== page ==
Mid-February to mid-March often hosts the highest numbers of adult burbot in Idaho, and it’s the best time for anglers to go after them.
The Kootenai River is the only waterbody in Idaho where burbot are native. Since the Idaho Fish and Game Commission reopened the fishery in 2019, the angling community is collectively relearning how to hook up on burbot.
Researchers estimate 500-700 burbot were caught in the first year of the reopened fishery. So far, harvest during the 2020 season appears to be similar to last year.
For much of the year, most burbot in the Kootenai River system reside in the deep, slow flowing pools or in the deep, cold waters of Kootenay Lake in British Columbia.
But once February arrives, burbot rapidly begin transitioning to spawning mode and start moving to shallower water in the river and its tributaries.
During this time, they are more accessible to anglers compared to any other time of year.
Burbot migration and spawning must be highly synchronized in order to successfully reproduce. Unlike salmon and trout, burbot don’t build nests. They group together in “spawning balls” and eggs are fertilized in the water column before drifting down to the river bottom.
Fisheries biologists are on the lookout for burbot in Idaho from December to the end of March every year. The number of adults detected has been consistently highest from mid-February to mid-March since the sampling program began in 1992.
Spawning takes place not only in the main channel of the river but also in tributaries like Deep, Smith and Boundary creeks, along with many others. Fisheries biologist T.J. Ross recommends anglers try fishing confluence zones where tributaries and the mainstem Kootenai River meet. “These areas have the types of substrates burbot prefer to spawn over and are potentially burbot hotspots” said Ross.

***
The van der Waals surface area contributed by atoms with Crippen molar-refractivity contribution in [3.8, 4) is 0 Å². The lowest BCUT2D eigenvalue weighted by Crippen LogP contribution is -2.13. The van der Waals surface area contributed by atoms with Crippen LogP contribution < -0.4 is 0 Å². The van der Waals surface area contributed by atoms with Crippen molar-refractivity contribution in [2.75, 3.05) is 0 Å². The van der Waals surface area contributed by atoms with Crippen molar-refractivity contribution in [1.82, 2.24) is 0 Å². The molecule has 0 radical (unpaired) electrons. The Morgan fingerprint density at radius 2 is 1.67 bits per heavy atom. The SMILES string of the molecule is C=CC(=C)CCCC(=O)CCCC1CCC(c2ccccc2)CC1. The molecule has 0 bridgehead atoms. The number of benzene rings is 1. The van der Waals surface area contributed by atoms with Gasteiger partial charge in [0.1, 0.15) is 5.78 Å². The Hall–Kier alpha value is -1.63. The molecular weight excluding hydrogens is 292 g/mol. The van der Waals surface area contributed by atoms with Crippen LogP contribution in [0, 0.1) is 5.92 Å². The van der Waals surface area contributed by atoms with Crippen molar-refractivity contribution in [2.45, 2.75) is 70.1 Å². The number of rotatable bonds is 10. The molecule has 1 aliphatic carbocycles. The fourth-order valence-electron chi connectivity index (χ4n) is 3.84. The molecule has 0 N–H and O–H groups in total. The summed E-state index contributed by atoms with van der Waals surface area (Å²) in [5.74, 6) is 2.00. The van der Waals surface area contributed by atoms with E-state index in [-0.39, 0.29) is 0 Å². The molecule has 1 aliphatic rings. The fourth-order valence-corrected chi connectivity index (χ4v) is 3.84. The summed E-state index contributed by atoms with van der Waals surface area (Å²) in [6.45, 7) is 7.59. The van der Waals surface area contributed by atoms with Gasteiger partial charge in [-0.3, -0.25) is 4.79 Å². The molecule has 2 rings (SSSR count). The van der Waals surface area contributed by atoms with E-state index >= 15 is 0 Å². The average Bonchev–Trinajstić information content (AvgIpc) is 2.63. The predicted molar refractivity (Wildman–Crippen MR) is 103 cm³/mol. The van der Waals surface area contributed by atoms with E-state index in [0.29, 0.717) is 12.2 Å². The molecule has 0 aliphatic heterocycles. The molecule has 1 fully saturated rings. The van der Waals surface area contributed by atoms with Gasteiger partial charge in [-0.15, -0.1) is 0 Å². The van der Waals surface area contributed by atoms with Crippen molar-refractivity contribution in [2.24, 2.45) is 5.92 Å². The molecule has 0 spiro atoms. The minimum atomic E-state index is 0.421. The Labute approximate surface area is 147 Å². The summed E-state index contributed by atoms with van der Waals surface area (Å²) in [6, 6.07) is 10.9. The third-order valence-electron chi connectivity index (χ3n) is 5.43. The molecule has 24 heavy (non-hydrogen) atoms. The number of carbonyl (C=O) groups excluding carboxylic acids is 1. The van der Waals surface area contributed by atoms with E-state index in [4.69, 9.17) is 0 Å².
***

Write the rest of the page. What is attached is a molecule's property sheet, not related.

Burbot are the only freshwater cod species in North America. They are also known as ling, lawyers, leopards and eelpout.
The species is a common gamefish in the upper Midwest and Alaska, where they are fished through the ice. However, fishing open water on the flowing Kootenai is a very different game.
Flows fluctuate with power operations at Libby Dam. Flowing water prevents ice from consistently forming, ruling out the more traditional ice-fishing approach to catching burbot used back east.
As if finding the fish from the shore or a boat wasn’t challenging enough, burbot are most active at night, adding yet another layer of complexity to burbot fishing on the Kootenai.
But the rewards can be great, as fish up to 35 inches and 13.5 pounds have been caught. On average, anglers are reporting catching burbot in the 18-24 inches and 2 to 4 pound range. As a cousin to marine cod, burbot are excellent table fare with white, mild meat.
Burbot are predatory fish, often eating things like minnows, crayfish or even each other. Therefore fresh, meaty bait is commonly used to attract burbot.
“We see a lot of folks using cut bait, worms or shrimp, with many folks reporting that native peamouth chub is the best bait around” reports Ross. The fish use their one long chin “whisker”, or barbel to probe along the river bottom so fishing bait from the bottom is usually the best place to start.
In 2004, only an estimated 50 fish remained in the entire Kootenai River. It is now estimated that 40,000-50,000 fish occupy the system.
With the help of state, tribal, international, and federal partners and a state-of-the-art hatchery run by the Kootenai Tribe of Idaho, the return of the burbot fishery signaled a major conservation milestone. There is a growing number of anglers hitting the Kootenai and trying to figure out this unique and rewarding fishery.